EDITOR'S NOTE: As we approach the two-year mark of the pandemic, Americans are still quitting their jobs in record numbers, according to the Washington Post. The Bureau of Labor Statistics recently reported that 4.2 million Americans quit their jobs in October, just slightly under the all-time high of 4.4 million the month before. The Post calls this “the most worker-friendly climate in decades,” but also notes that there is a significant “catches.” This includes in-person jobs struggling to find and keep employees, higher turnover than ever in high-turnover industries like food service, and the little fact that “While average wages have gone up significantly in the last year — 4.8 percent, according to the BLS — price increases from inflation have largely wiped out the significance of those gains for many people.”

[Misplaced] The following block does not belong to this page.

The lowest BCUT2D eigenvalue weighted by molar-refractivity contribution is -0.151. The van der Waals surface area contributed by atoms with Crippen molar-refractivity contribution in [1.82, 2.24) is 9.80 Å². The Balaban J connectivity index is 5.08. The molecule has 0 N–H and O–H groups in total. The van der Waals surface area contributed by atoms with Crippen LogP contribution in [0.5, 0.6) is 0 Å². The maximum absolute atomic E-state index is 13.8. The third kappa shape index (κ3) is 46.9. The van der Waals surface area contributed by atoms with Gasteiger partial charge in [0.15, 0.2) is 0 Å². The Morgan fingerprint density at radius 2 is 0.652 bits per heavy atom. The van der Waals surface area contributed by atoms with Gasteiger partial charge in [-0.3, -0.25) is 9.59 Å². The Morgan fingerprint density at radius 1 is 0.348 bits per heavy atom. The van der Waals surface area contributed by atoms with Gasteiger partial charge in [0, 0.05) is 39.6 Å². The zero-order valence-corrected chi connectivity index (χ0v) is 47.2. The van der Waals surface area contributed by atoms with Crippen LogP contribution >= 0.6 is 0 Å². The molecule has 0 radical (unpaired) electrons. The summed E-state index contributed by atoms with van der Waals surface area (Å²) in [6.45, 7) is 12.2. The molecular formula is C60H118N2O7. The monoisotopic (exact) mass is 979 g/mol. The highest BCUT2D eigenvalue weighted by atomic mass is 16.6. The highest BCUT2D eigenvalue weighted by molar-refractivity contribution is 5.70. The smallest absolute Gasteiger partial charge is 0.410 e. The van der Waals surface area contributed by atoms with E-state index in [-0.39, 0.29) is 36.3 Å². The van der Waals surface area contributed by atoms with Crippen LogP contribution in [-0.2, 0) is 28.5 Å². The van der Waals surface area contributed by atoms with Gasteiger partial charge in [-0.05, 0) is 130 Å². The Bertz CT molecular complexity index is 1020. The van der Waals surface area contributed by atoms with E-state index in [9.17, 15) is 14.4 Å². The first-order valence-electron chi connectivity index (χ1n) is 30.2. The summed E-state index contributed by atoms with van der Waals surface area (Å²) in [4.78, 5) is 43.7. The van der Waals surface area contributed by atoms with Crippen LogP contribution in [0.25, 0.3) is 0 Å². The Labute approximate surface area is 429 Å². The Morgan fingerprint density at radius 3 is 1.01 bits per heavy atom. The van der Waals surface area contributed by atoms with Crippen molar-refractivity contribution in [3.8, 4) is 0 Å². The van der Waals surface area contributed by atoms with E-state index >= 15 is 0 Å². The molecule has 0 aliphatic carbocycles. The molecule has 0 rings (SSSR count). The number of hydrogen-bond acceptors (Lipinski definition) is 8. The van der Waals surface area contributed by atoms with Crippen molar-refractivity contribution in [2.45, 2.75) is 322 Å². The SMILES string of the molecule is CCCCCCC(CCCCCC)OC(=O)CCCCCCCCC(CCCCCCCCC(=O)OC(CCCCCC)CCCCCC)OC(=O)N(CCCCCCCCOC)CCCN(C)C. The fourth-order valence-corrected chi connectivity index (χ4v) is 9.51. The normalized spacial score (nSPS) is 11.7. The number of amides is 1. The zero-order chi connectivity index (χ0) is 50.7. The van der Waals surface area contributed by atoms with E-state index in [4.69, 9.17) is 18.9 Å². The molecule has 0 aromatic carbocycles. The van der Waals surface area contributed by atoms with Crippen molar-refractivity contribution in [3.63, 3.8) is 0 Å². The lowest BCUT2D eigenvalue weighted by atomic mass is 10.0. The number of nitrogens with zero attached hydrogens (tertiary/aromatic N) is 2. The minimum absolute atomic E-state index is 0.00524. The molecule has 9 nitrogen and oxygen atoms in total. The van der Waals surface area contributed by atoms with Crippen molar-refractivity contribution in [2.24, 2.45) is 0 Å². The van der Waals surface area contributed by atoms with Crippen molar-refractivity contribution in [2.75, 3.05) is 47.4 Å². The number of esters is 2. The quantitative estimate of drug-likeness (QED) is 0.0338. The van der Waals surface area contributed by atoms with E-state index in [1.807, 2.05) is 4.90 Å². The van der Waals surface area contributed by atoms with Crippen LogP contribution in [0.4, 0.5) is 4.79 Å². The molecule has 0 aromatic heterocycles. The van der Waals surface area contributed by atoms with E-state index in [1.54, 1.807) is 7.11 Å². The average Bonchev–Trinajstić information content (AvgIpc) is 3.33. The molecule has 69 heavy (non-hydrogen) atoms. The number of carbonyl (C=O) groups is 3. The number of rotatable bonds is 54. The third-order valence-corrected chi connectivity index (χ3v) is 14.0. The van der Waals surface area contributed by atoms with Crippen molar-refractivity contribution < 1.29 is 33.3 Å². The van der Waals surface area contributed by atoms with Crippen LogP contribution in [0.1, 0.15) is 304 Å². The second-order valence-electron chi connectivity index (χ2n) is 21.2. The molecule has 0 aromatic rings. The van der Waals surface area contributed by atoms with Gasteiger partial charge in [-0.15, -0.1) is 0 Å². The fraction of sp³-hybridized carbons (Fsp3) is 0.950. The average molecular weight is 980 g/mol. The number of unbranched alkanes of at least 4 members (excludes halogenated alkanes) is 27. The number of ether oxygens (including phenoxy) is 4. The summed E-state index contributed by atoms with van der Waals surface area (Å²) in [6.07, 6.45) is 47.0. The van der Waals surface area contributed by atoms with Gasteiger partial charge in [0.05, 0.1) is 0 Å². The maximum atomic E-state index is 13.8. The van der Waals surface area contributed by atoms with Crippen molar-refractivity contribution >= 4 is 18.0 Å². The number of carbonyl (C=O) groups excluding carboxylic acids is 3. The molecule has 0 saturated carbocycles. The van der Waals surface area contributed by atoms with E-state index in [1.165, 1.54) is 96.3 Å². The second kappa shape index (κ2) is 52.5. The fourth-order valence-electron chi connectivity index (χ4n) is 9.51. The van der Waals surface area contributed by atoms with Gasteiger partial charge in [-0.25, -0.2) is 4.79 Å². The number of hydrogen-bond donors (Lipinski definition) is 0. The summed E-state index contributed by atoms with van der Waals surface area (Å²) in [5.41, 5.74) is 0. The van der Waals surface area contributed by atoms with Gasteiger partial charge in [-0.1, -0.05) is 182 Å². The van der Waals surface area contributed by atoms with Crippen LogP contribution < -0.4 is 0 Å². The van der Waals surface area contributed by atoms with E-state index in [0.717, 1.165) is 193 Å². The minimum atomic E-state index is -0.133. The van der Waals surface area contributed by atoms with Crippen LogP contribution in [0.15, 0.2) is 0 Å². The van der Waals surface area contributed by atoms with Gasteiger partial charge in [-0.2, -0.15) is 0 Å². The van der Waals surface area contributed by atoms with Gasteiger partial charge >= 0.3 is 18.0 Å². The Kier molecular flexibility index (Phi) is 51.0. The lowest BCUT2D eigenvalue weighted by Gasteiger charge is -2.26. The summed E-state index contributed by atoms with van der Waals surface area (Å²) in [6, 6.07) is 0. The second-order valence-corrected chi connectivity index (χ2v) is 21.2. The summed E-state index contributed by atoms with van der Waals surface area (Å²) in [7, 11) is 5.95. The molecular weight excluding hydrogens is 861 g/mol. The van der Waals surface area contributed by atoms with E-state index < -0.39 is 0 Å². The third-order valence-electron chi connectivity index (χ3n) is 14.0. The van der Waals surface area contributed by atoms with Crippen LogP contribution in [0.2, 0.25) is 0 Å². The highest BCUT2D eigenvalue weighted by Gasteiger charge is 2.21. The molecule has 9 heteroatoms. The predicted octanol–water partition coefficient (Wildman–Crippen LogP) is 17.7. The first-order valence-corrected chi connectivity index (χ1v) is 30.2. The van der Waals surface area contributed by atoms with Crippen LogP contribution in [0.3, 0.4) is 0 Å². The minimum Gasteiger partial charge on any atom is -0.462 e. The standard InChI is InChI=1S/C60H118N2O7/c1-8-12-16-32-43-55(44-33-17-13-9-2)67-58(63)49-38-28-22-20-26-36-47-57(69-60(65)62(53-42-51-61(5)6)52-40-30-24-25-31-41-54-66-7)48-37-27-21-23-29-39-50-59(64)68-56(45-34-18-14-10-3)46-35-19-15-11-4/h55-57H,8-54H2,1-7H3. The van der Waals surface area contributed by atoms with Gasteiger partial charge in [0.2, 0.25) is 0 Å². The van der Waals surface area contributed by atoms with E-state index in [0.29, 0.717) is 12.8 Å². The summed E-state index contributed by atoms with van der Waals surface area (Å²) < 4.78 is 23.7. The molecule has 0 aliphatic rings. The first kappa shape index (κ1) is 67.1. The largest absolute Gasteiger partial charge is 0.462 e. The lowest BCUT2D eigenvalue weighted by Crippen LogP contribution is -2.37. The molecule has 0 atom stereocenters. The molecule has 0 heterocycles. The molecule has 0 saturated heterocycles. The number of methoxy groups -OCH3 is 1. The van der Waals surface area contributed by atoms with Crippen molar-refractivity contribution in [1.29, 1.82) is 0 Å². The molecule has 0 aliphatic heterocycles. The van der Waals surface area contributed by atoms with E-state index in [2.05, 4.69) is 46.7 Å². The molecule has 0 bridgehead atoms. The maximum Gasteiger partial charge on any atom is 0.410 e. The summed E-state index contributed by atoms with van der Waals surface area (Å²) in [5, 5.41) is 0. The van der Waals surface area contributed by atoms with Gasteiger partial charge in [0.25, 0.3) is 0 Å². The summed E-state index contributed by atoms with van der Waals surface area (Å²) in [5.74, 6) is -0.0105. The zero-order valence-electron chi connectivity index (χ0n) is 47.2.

The elevated number of resignations is part of the economic disruption that continues almost two years after the pandemic began.
A record 4.4 million Americans quit their jobs in September. Workers took advantage of the surge in job openings across the country. August’s numbers, at 4.3 million, were also a record at the time. In contrast, in February 2020, before the big wave of pandemic-related layoffs began, 2.3 percent of workers quit their jobs — underscoring that the October data remains extremely elevated.
Workers still quitting at near-record levels
Rate at which U.S. non-farm workers are voluntarily leaving their jobs